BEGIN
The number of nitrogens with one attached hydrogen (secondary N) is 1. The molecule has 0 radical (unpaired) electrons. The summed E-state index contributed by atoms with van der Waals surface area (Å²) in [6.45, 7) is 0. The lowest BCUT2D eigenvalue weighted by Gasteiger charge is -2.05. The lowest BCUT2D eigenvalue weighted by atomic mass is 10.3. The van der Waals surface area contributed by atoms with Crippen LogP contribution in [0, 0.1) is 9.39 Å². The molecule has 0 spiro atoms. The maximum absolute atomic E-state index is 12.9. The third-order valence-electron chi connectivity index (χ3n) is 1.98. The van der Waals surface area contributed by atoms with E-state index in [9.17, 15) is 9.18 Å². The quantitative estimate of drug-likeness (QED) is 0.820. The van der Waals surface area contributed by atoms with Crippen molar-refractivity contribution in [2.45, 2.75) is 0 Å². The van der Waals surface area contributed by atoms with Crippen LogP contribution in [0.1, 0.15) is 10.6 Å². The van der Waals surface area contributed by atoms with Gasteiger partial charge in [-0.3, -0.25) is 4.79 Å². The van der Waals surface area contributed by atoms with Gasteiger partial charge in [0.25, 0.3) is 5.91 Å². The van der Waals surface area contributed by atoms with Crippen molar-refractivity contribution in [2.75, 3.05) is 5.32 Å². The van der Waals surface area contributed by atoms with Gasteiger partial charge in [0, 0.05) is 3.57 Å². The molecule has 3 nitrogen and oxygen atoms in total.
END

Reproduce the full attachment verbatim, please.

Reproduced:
The number of nitrogens with one attached hydrogen (secondary N) is 1. The molecule has 0 radical (unpaired) electrons. The summed E-state index contributed by atoms with van der Waals surface area (Å²) in [6.45, 7) is 0. The lowest BCUT2D eigenvalue weighted by Gasteiger charge is -2.05. The lowest BCUT2D eigenvalue weighted by atomic mass is 10.3. The van der Waals surface area contributed by atoms with Crippen LogP contribution in [0, 0.1) is 9.39 Å². The molecule has 0 spiro atoms. The maximum absolute atomic E-state index is 12.9. The third-order valence-electron chi connectivity index (χ3n) is 1.98. The van der Waals surface area contributed by atoms with E-state index in [9.17, 15) is 9.18 Å². The quantitative estimate of drug-likeness (QED) is 0.820. The van der Waals surface area contributed by atoms with Crippen molar-refractivity contribution in [2.45, 2.75) is 0 Å². The van der Waals surface area contributed by atoms with Crippen LogP contribution in [0.1, 0.15) is 10.6 Å². The van der Waals surface area contributed by atoms with Gasteiger partial charge in [-0.3, -0.25) is 4.79 Å². The van der Waals surface area contributed by atoms with Gasteiger partial charge in [0.25, 0.3) is 5.91 Å². The van der Waals surface area contributed by atoms with Crippen molar-refractivity contribution in [2.75, 3.05) is 5.32 Å². The van der Waals surface area contributed by atoms with Gasteiger partial charge in [0, 0.05) is 3.57 Å². The molecule has 3 nitrogen and oxygen atoms in total.